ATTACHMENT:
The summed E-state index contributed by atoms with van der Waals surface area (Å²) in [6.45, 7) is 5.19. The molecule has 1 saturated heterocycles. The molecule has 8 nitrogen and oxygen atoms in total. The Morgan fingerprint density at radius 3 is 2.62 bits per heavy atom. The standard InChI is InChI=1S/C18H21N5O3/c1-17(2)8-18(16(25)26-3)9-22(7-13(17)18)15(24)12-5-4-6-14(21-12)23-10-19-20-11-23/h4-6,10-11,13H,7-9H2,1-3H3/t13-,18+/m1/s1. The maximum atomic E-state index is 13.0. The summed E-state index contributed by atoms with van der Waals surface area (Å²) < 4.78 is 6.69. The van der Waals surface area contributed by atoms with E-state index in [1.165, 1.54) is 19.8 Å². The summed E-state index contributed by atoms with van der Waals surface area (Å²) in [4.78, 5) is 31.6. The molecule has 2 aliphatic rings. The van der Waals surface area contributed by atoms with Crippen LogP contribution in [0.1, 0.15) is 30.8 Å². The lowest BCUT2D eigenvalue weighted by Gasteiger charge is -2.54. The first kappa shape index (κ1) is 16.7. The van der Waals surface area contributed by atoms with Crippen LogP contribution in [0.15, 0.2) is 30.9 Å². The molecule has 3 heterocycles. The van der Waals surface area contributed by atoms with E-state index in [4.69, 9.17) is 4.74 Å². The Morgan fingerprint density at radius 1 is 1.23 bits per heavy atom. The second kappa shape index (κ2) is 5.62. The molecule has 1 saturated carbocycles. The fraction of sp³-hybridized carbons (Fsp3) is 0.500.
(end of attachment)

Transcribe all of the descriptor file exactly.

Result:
The summed E-state index contributed by atoms with van der Waals surface area (Å²) in [6.45, 7) is 5.19. The molecule has 1 saturated heterocycles. The molecule has 8 nitrogen and oxygen atoms in total. The Morgan fingerprint density at radius 3 is 2.62 bits per heavy atom. The standard InChI is InChI=1S/C18H21N5O3/c1-17(2)8-18(16(25)26-3)9-22(7-13(17)18)15(24)12-5-4-6-14(21-12)23-10-19-20-11-23/h4-6,10-11,13H,7-9H2,1-3H3/t13-,18+/m1/s1. The maximum atomic E-state index is 13.0. The summed E-state index contributed by atoms with van der Waals surface area (Å²) < 4.78 is 6.69. The van der Waals surface area contributed by atoms with E-state index in [1.165, 1.54) is 19.8 Å². The summed E-state index contributed by atoms with van der Waals surface area (Å²) in [4.78, 5) is 31.6. The molecule has 2 aliphatic rings. The van der Waals surface area contributed by atoms with Crippen LogP contribution in [0.1, 0.15) is 30.8 Å². The lowest BCUT2D eigenvalue weighted by Gasteiger charge is -2.54. The first kappa shape index (κ1) is 16.7. The van der Waals surface area contributed by atoms with Crippen LogP contribution in [0.15, 0.2) is 30.9 Å². The molecule has 3 heterocycles. The van der Waals surface area contributed by atoms with E-state index in [4.69, 9.17) is 4.74 Å². The Morgan fingerprint density at radius 1 is 1.23 bits per heavy atom. The second kappa shape index (κ2) is 5.62. The molecule has 1 saturated carbocycles. The fraction of sp³-hybridized carbons (Fsp3) is 0.500.